Aliens: Fireteam Elite might seem like an IP cash grab, but this co-op shooter has a lot more tucked under the hood than you’d expect.
I’ve always been more of an Alien fan than Aliens. It is, in part, why Alien Isolation remains one of my favourites as the perfect burst of nostalgia. Approaching Aliens: Fireteam Elite, I was hesitant to delve back into a more action-orientated Aliens shooter.
It’s personal preference, but the Alien franchise for me has always been about the dread induced by a single salivating Xenomorph. However, within the first 10 minutes of Fireteam Elite, there wasn’t a whiff of dread, fear – or even any sense of challenge – as the game throws dozens of the titular beasts at you like cannon fodder.
The first impression is that the Xenomorph had been moulded to fit the archetypes of video games. You’ll be shooting your way through “tanks”, “snipers”, “bombers” and “grunts” throughout Fireteam Elite’s six-or-so-hour campaign. I genuinely burst out laughing as a “warrior” Xeno stomped up to me, pinned me down, and started to slap me across the face.
Despite a variety of quickly introduced enemy types, I felt as though I was coasting through much of its opening act. Casual difficult felt too easy, but Intense, too hard. Mixed in among this cocktail of boring design and cheap difficulty levels, were the cheap nostalgia bumps of iconic weapon sounds, movie references, and the Alien checklist of grated corridors with steaming pipes and flickering lights.
All of it looked like Alien, but none of it felt like Alien, and I was convinced that this was another trash shooter cashing in on the Alien IP. However, in the twist of the year so far, Aliens: Fireteam Elite not only managed to engage me to its conclusion, but actually managed to win me over?
Despite a dull start, combat in Fireteam Elite slowly began to show its true form as enemy hordes grew larger, and ammo rarer. While it was uncommon to be left with your base pistol for a lack of ammunition, an incline in difficulty meant that you had to be smart about which ammo you were using for which enemy type. Got a wave of “grunt” Xenos? Whap out the Smart Machine Gun, which splashes acid blood all over the walls with its auto-targeting system. Here comes a face slapping Warrior; it’s probably best to land those headshots with an M41A Pulse Rifle. There isn’t a massive range of weapons but enough of every weapon type to keep players happily levelling up.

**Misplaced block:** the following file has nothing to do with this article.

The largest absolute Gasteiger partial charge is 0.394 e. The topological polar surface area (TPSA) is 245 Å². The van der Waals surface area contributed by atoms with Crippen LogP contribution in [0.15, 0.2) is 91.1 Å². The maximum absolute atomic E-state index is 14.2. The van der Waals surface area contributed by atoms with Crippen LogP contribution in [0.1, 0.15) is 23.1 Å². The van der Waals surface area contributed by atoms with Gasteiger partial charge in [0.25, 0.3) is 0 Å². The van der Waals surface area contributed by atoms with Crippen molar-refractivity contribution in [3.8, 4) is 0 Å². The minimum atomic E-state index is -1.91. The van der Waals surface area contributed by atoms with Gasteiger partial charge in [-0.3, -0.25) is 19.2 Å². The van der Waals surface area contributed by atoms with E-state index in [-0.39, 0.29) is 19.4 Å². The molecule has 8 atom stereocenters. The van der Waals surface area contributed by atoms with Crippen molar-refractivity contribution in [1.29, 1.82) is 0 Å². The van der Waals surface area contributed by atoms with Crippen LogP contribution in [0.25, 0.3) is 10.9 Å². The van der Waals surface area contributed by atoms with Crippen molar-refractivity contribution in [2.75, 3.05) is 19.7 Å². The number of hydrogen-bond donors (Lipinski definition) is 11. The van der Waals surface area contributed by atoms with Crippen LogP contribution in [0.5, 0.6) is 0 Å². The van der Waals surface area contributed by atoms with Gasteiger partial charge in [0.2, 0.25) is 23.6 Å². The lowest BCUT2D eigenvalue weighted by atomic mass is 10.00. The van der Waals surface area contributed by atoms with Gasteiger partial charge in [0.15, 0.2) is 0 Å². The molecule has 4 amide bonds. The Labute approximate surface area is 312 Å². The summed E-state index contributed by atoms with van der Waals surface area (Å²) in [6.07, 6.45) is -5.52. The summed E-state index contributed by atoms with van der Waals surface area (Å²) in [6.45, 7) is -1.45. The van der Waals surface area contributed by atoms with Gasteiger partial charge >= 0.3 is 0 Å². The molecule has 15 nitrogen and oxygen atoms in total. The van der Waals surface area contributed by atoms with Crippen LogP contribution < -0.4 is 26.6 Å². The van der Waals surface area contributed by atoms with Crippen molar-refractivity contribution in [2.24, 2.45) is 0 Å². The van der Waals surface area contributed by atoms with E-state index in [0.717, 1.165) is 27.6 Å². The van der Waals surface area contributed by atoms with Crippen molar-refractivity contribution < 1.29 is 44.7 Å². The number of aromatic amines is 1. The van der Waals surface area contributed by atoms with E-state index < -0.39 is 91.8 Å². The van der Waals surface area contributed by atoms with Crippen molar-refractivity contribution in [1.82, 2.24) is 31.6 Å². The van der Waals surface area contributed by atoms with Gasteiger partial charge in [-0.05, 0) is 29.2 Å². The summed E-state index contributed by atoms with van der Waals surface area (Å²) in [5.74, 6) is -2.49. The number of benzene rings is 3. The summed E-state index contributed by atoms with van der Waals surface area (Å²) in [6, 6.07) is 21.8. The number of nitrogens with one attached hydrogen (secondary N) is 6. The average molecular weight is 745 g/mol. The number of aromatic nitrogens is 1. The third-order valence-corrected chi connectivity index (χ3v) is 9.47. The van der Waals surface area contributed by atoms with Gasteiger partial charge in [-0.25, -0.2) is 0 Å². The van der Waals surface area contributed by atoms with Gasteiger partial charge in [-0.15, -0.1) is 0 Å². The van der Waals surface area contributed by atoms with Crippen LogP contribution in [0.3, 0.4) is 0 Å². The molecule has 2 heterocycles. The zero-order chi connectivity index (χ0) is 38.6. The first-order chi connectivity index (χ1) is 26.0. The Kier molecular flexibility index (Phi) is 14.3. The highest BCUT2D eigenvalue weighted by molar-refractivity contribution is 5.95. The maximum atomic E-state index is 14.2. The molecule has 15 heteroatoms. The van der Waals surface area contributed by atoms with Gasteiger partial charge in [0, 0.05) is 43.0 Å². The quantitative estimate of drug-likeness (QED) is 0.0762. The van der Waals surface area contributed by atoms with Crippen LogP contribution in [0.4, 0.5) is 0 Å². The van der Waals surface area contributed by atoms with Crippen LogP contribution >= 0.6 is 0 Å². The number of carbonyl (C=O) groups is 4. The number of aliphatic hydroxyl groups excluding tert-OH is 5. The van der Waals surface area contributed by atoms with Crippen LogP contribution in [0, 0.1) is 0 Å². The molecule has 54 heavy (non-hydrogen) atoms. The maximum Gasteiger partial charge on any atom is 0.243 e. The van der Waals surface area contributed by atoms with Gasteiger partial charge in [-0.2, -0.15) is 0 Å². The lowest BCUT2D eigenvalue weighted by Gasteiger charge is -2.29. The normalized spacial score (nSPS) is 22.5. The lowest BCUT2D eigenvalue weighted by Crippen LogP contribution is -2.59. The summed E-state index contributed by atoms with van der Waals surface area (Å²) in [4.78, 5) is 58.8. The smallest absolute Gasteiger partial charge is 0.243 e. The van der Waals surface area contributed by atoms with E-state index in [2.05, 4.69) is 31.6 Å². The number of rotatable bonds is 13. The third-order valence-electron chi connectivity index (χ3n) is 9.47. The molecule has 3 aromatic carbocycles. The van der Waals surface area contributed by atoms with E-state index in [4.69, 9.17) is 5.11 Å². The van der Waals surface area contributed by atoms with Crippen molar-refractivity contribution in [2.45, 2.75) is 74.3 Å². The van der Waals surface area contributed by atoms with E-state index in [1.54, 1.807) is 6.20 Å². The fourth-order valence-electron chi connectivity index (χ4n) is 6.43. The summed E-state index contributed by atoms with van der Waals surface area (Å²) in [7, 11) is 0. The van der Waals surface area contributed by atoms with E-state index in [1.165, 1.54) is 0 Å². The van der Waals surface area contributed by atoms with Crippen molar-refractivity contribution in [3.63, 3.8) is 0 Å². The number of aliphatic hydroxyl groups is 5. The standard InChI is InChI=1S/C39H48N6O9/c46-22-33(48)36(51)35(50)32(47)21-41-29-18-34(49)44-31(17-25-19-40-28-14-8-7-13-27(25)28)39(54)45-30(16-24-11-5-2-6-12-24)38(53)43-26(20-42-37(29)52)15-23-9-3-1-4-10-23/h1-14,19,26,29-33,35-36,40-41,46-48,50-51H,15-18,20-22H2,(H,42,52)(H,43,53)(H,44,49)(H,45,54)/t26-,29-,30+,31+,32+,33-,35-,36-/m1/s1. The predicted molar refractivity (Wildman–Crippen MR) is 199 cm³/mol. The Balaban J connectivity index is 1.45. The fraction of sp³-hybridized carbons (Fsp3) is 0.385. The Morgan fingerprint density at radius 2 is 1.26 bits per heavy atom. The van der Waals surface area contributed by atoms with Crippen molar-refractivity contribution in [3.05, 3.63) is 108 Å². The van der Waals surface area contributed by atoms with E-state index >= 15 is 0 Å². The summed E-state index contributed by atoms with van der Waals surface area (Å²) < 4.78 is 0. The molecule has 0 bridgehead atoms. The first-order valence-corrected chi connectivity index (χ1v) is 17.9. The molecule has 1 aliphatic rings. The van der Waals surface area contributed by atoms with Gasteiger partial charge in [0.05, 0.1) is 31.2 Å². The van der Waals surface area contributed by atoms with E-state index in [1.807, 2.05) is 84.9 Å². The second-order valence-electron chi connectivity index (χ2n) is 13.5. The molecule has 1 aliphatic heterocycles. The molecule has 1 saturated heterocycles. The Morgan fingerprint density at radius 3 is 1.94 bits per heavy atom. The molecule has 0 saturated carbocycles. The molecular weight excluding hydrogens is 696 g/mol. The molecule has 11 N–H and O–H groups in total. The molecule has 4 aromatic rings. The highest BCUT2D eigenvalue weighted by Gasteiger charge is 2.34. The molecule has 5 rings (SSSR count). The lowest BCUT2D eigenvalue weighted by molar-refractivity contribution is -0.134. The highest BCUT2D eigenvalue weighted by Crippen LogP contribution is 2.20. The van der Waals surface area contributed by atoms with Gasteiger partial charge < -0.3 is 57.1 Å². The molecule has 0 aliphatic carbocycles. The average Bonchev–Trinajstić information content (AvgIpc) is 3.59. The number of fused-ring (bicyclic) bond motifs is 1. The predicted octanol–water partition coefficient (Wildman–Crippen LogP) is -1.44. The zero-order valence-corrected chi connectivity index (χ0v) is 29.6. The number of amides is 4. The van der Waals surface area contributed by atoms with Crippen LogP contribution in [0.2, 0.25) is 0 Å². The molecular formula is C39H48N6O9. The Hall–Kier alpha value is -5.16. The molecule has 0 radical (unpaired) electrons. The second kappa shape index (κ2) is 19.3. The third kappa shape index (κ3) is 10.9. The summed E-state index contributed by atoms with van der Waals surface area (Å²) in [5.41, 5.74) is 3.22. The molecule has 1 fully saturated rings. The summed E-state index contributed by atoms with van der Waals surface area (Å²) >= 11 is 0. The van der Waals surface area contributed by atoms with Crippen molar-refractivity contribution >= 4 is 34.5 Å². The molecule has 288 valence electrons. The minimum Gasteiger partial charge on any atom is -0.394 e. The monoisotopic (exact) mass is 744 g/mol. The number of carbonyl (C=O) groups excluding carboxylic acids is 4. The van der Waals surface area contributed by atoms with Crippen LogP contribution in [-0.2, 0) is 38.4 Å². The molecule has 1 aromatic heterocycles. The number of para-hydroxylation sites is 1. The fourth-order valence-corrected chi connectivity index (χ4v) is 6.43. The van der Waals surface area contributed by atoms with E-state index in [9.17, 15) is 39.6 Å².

With its increased difficulty, co-op play suddenly began to click. Xenos, androids and some of the other beasties the game has in store will at times come from every angle. Dropping from the ceiling, scattered across the walls, and rising from below, teams have to stay in constant communication. The game’s class customization system had just the right level of complexity, meaning you could align classes, perks and weapons that complimented each other.
And if this last section has been any indication of the importance of team play: don’t play with the AI bots. A lack of checkpoints means that failure of a mission will send you back to the start, and bots almost always bottle it when it matters.
While it might take a while to kick in, combat is solid and at times managed to reach the manic peaks of the likes of World War Z. And while its campaign may be relatively brief, challenge cards and a horde mode give you plenty of ways to test out your skills, and boost replayability.
As an Alien nerd, the game really won me over with the dialogue options which flesh out and expand upon the universe. By chatting with various NPCs in the game’s social hub, I combed through every dialogue option in a way I have never done. Not even for the likes of The Witcher 3.
Just as combat increased the fun I was having, the backstory to contextualise its settings emphasised it even further – and I even began to warm to the game’s cheap nostalgia references. As one of about seven people who actually enjoyed Prometheus, the giant stone-like head of an Engineer marked the point in which I had become fully engrossed in Aliens: Fireteam Elite. It’s a moment that genuinely gave me chills.
However, there are a bunch of technical issues that players have to endure. I encountered an audio glitch a few times which meant that the constant sound of an iconic M41A became too much to bear. And while the bots may be rubbish, the less said about matchmaking the better. You can’t win either way with that one.
But these are small complaints in a game I otherwise thoroughly enjoyed. Somehow, against the odds, Aliens: Fireteam Elite won me over.
Game: Aliens: Fireteam Elite
Platforms: PC, PlayStation 4, PlayStation 5, Xbox One, Xbox Series X|S
Publisher: Focus Home Interactive
Developer: Cold Iron Studios
Release Date: Out Now